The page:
The solar industry continues to mature in both the commercial and academic prototype levels. SolarCity (which shares a founder with Tesla in Elon Musk) has been ona tear. And on the research side, Stanford has come out with the first solar cell made of 100% carbon, which can actually be painted on. It’s inefficient compared to the more advanced cells that use more expensive materials (including gold), but eliminating the more expensive materials means it doesn’t have to perform as well to be cost-effective. It’s still not commercially viable, but the promise of even economy-grade solar cells that can be made exclusively from one of the most abundantly occurring materials in the universe would shift the sustainability debate by an order of magnitude. And, of course, the roof of an average suburban ranch home can support a slightly more elaborate setup than a simple thin-film coat.

    I have less information on where the legal environment has come, e.g., which states have adopted laws that default to allowing residential solar cell owners to sell electricity back to the grid if they produce more than they need to consume. I have a feeling that will shift, though.

    #455129

    News
    Participant

    Suburban Sprawl to Power Cities of the Future
    July 30, 2013

    A city’s suburbs could hold the solution to dwindling fuel supplies by producing enough energy to power residents’ cars and even top up power resources, pioneering new research has found.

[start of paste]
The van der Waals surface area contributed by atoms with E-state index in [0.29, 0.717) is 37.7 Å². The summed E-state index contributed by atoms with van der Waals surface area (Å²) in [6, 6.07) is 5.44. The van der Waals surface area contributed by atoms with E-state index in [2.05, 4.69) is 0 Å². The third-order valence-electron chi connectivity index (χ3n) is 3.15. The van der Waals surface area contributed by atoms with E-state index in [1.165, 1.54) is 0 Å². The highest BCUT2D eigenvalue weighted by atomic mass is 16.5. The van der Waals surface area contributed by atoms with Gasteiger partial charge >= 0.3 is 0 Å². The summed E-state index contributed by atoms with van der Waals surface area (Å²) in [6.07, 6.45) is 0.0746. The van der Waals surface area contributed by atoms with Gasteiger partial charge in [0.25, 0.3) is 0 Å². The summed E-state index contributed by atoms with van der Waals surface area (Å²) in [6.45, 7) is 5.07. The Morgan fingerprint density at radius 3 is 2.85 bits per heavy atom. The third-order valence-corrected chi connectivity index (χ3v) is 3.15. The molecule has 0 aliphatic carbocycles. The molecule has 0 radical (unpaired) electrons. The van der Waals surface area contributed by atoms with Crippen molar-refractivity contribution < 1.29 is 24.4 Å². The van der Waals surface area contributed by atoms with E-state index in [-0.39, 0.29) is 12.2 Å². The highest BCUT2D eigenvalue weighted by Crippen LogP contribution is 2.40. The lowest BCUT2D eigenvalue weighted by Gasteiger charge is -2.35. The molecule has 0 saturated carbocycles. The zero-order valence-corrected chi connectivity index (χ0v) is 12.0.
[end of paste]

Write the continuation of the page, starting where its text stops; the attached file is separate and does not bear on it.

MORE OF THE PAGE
READ MORE: http://www.sciencedaily.com/releases/2013/07/130730091150.htm

    #455130

    gramarye
    Participant

    A long article that I just spotted on RealClearEnergy, on a related subtopic:

    The Future of Energy: Why Power Density Matters

    The Future of Energy: Why Power Density Matters

    What would a low carbon energy system look like? (And let’s avoid such fanciful ideas as “zero carbon,” because that would be truly self indulgent.) In essence we would get as much electricity as possible from some combination of renewable and nuclear energy, and electrify as many aspects of our energy systems as is feasible. Predicting the relative composition of such a system is a largely fruitless exercise. However, we can say something about the extent to which it a low carbon energy system will be distributed and “local”. This confidence comes from the difference between the high physical concentrate of energy use in cities, and the relatively low physical concentration of renewable energy resources.

    The lower power density required to power sprawling suburbs may be a major mitigating factor in their predicted decline. Of course, the ideal here would most likely be houses that are densely packed but only one story (i.e., oodles of surface area) and all structurally engineered to have 100% of their roofs covered with PV panels.

    #455131

    News
    Participant

    25 years later, what can we learn from New Urbanism?
    by Dan Malouff • August 21, 2013 11:22 am

    It’s been 25 years since development started at Gaithersburg’s Kentlands, America’s first year-round new urbanist community. With a quarter century of experience under our belt, not to mention a major shift in American development patterns, what have we learned?

    When new urbanism hit the big time in the late ’80s and early ’90s, central cities were still declining, and suburbs were still focused around enclosed shopping malls. Generations of Americans had grown up driving around the suburbs, thinking of urban places as crime-ridden ghettos.

    READ MORE: http://greatergreaterwashington.org/post/19914/25-years-later-what-can-we-learn-from-new-urbanism/

Viewing 15 posts - 16 through 30 (of 89 total)